Posts Tagged ‘Prison Architect’

Prison Architect Alpha 31 Adds Death Row, Executions

Introversion Software previously made a game called DEFCON [official site], a strategy game in which you launch often unprovoked nuclear attacks upon other countries. Global thermonuclear war is the core of the game, and necessary if you’re going to defeat your opponents, but it never revels in the wanton destruction you’re carrying out. As the death toll rises into the millions, the grim reality of what’s happening is gently communicated through the stark white alerts of how many millions have been killed and through the addition of quiet coughing to the game’s soundtrack.

I’ve killed million and millions in DEFCON. I’m not sure I could bring myself to kill just one person in Prison Architect [official site] using update 31’s newly introduced execution chambers. There’s a video below showing how the process works.

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Food For Thought: Prison Architect’s Alpha 27 Update

In a recent talk about maintaining motivation and marketing for his game Spy Party, Chris Hecker mentions that “every damned update Prison Architect does” gets a post on RPS because someone who works there just happens to like the game.

o/

Alpha 27 of the prison management sim is out as of late last week and adds a new supply and demand system for food, along with the ability to tap phones and more. The traditional update video is embedded below.

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Prison Architect Alpha 25 Adds New Ways To Fail

All strategy games strive to reach a certain balance; the point at which the player feels responsible for their successes and failures, but where the simulation is so complex and alive that a perfect, static system can never be built. That’s apparently what motivates Prison Architect‘s 25th alpha, “one of the biggest updates” Introversion say they’ve ever done. The main new addition is prisoner reputations, a system of personality types that will make creating a perfectly functioning, forever peaceful prison practically impossible.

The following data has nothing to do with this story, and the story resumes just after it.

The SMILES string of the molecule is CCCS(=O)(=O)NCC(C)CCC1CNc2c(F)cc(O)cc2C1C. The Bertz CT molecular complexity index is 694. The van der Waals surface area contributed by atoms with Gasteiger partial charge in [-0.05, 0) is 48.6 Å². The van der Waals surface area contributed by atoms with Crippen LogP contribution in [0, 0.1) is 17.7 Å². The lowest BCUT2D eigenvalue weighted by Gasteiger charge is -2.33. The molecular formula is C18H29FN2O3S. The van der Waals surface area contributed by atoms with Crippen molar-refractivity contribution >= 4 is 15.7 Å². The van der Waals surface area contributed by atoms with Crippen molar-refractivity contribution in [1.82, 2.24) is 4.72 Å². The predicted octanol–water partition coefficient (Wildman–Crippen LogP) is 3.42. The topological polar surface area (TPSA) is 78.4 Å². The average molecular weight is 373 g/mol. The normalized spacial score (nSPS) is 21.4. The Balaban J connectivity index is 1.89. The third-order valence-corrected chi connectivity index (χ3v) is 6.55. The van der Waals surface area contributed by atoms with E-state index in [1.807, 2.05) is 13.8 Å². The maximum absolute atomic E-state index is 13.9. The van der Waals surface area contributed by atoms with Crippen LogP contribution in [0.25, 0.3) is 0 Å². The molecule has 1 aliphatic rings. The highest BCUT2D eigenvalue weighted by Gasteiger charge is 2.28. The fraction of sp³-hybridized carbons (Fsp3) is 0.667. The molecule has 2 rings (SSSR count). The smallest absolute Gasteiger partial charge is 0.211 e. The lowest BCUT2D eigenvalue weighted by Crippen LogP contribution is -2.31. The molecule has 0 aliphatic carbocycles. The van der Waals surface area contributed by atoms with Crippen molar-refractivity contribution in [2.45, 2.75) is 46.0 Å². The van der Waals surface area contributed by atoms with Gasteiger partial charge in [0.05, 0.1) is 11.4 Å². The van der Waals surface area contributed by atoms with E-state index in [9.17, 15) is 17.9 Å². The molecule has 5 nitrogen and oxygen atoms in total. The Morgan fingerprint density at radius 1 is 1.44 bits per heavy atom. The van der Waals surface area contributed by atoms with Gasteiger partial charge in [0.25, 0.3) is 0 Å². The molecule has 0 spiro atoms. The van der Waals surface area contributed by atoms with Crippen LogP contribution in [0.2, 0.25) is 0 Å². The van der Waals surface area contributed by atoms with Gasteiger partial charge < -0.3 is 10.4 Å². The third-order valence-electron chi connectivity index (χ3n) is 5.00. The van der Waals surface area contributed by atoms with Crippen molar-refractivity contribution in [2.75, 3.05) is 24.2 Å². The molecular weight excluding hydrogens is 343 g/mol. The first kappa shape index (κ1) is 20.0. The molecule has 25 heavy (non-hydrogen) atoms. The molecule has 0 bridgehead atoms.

As ever, there’s a video talkthrough and some more detail of the changes below.

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Prison Architect Alpha 24 Improves Modding, Adds Snitches

Sort of hoping someone makes school architect, which is basically the same with smaller sprites.

Prison Architect developers Introversion Software joke in their latest update that the dev team is now “more like half a million.” As well as an amusing way to introduce the changes to their mod system, which is now much more robust and capable of adding almost anything to the game, it’s also sort of true. Their massive, ever-growing userbase will now add anything they can imagine, for better or worse, and folks will balance out what they want themselves. Others will improve the systems already there or build collections of mods that interact particularly well. Sit back, Introversion, you’re basically surplus to requirements now.

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Computational! Prison Architect Adds Logic Circuits

Logical.

Logic can be dangerous. Minecraft players have built everything from room-sized games of Pong to autocannons with its redstone logic circuits, and that’s a relatively peaceful game. If you combined logic circuits with, say, the prison-industrial complex, I dread to imagine what dehumanising mechanisms might be built around inmates. So let’s see what happens now Prison Architect has done just that.

It’s fine, though. Prison Architect isn’t quite so freeform, and Introversion imagine the new automation and logic tools will be used for things like remote door control systems and sharing clock signals. Which does almost sound like a challenge.

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Prison Architect Update 21 Adds Bazooka, Rambo, Surrender

I hope someone adds a mod where you can control a single character in a top-down shmup.

It’s possible that some of you have overdosed on Prison Architect update videos by now, but if you’re like me and still in the throes of a monthly addiction to the incarceration management sim’s new features, then this month’s hit is a good one. As explained on the official forum, the major new addition: your prison’s inhabitants can now smuggle in drugs, get hooked on them, and go into withdrawal or overdose. Inject the trailer below directly into your eyeballs to beat the blood-brain barrier.